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In Triple Canopy, Inc., ASBCA Nos. 61415, et al. (March 23, 2023), the Armed Services Board of Contract Appeals (ASBCA) resolved a long-running dispute in favor of the contractor over reimbursement of fees imposed by the Afghan government on large security firms operating in the country. The ASBCA found the fees were akin to after-imposed taxes, reimbursable by the U.S. government, and not penalties for illegal conduct. 

Triple Canopy had six fixed-price contracts with the U.S. Department of Defense (DoD) to provide private security services to military bases in Afghanistan. These contracts, awarded between March 2009 and September 2010, required Triple Canopy to comply with local laws. The contracts also included FAR 52.229-6, Taxes-Foreign Fixed Price Contracts, which states that the contract price shall be increased by the amount of any after-imposed tax the contractor is required to pay. In March 2011, the Afghan government issued a directive limiting the number of employees of any private security company to 500, imposing a fee for each employee over the cap. Triple Canopy was assessed a fee in March 2011, with the right to appeal, and that same month, the DoD issued a memo to the Afghan government requesting that Triple Canopy be exempted from the 500-employee limit. Triple Canopy appealed the assessment, which the Afghan government reduced, and Triple Canopy paid the reduced amount in July 2011. Triple Canopy submitted claims to the Contracting Officer (CO) for reimbursement of the fees, and then appealed to the ASBCA on the basis of the CO’s deemed denials. The ASBCA initially found Triple Canopy’s claims were barred by the Contract Dispute Act’s six-year statute of limitations and denied the appeals, which the Federal Circuit reversed and remanded in Triple Canopy, Inc. v. Sec’y of Air Force, 14 F.4th 1332 (Fed. Cir. 2021). Continue Reading Third Time’s A Charm: Government Must Reimburse Triple Canopy for Afghan Taxes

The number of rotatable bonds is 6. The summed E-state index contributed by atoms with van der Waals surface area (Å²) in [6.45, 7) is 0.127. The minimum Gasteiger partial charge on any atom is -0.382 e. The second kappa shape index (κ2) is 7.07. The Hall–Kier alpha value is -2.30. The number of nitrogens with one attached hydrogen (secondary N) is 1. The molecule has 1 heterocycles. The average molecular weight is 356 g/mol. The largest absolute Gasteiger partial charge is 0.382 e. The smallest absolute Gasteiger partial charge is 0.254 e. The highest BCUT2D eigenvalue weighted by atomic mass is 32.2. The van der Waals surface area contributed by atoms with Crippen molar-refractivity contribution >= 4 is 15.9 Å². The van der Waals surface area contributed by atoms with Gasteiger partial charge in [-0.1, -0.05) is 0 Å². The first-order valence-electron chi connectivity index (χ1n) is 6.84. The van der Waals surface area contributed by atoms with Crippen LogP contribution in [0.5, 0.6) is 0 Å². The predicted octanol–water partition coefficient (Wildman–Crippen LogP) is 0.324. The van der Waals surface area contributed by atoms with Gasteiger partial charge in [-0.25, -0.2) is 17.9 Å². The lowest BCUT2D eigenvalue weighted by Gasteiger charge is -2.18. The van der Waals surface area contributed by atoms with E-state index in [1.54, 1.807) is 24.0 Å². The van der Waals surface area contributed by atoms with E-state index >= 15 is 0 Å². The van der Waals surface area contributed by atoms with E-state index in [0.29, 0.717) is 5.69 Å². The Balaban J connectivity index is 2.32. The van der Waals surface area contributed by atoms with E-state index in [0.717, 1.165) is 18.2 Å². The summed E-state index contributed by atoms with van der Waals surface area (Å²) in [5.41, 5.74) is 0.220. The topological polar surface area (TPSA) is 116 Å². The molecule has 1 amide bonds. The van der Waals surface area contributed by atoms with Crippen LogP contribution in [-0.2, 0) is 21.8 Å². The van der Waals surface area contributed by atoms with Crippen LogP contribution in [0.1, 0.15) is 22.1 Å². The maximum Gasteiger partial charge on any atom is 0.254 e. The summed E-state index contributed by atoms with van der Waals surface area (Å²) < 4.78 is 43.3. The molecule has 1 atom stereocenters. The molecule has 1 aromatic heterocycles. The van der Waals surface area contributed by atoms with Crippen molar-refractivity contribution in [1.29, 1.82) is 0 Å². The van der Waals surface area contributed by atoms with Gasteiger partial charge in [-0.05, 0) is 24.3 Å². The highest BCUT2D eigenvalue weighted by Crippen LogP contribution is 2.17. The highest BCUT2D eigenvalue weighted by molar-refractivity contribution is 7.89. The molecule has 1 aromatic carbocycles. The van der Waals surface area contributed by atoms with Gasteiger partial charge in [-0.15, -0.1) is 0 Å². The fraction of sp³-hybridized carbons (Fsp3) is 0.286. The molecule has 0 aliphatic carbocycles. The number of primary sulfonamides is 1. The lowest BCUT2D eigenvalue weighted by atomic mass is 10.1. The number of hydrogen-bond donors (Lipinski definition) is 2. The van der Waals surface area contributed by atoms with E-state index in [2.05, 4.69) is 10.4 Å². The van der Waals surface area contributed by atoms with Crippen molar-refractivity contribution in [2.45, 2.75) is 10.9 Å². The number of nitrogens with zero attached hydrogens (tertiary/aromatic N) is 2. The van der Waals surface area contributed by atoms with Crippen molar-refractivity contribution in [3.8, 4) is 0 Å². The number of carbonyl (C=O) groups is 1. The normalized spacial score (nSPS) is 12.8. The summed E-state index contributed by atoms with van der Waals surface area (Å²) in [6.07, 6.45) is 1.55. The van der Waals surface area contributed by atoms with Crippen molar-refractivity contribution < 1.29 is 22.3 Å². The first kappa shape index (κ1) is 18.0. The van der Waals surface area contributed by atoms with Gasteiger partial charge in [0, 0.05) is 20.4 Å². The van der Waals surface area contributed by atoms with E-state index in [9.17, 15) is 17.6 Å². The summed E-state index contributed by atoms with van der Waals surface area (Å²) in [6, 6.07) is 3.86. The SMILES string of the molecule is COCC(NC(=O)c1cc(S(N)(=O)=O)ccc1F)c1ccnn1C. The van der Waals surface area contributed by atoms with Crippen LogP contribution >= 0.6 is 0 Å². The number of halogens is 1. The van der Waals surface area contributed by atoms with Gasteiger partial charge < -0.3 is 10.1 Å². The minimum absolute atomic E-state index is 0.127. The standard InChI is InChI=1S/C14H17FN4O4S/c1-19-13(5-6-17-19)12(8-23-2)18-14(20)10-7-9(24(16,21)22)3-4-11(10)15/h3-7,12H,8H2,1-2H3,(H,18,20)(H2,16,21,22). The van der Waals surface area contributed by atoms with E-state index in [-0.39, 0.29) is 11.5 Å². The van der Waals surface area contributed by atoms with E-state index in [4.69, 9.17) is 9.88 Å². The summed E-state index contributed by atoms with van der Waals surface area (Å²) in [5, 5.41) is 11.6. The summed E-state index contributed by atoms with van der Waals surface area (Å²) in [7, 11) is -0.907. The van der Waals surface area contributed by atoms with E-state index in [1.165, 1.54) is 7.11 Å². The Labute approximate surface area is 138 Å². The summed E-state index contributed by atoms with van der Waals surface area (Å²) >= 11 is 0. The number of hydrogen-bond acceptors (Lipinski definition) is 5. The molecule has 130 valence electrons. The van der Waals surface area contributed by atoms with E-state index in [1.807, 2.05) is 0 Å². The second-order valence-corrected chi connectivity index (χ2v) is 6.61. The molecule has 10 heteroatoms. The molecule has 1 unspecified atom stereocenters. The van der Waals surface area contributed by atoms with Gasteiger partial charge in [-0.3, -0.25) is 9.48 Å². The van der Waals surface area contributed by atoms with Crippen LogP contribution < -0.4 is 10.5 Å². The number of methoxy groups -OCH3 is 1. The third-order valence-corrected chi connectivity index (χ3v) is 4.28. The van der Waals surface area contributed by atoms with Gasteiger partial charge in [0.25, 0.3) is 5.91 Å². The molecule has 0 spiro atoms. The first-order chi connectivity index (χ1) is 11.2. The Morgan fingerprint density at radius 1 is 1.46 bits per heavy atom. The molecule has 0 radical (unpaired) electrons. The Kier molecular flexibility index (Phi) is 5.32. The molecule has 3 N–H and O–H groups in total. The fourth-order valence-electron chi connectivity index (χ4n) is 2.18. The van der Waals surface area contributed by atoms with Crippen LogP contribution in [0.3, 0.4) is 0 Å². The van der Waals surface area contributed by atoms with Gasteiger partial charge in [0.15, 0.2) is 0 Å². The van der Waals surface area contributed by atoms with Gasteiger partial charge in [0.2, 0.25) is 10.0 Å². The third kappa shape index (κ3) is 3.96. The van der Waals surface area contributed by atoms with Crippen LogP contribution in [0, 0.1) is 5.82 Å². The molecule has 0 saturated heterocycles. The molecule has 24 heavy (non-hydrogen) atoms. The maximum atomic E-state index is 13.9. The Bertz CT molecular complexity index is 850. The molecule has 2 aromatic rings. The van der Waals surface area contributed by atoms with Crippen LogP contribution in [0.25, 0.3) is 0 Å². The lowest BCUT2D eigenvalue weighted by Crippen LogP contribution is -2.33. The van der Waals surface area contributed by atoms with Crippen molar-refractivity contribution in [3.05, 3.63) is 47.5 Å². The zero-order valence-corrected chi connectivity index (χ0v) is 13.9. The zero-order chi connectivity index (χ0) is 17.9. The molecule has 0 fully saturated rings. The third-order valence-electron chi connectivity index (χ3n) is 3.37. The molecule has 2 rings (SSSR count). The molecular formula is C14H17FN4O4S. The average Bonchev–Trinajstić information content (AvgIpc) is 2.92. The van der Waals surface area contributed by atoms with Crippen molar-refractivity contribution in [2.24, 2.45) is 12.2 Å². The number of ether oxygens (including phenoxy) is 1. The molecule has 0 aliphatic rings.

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Fixed-price contracts allow the government to purchase goods and services for set prices and allocate the cost risk of performance to the contractor—if the contractor offers to perform the work for too low of a price, then it may reap little profit, or even take a loss. Thus, the government’s primary concern in evaluating fixed-price proposals is the reasonableness of the offeror’s price—i.e., whether the fixed price is too high. See FAR 15.402(a) (requiring contracting officers to purchase supplies and services “at fair and reasonable prices”). The government may, at its discretion, also perform a price realism evaluation of a fixed-price proposal to assess whether the proposed price is too low—“whether an offeror’s low price reflected its understanding of the contract requirements or to avoid the risk of poor performance from a contractor that is forced to provide services at little or no profit.” Esegur-Empresa de Seguranca, SA, B-407947 et al., Apr. 26, 2013, 2013 CPD ¶ __; see also FAR 15.404-1(d)(3).

Previously, the Government Accountability Office (GAO) had held that even when an agency “reserves the right” to conduct a price realism evaluation of fixed-price proposals, the agency is not required to conduct such an analysis where “the RFP did not expressly state that the agency would” do so. Guident Techs., Inc., B-405112.3, June 4, 2012, 2012 CPD ¶ 166 at 13 n.9 (emphasis added). In limited circumstances, the GAO had imposed an obligation on agencies to perform price-realism evaluations for fixed-price proposals, but only where “[a] reasonable reading of the solicitation” was that the agency would conduct such an evaluation. Halfaker & Assocs., B-407919 et al., Apr. 10, 2013, 2013 CPD ¶ __ at 9 n.5; Waterfront Techs., Inc., B-401948.16 et al., June 24, 2011, 2011 CPD ¶ 123 at 15 n.16.
Continue Reading GAO Implies Presumption of Price Realism Evaluation in Fixed-Price Solicitation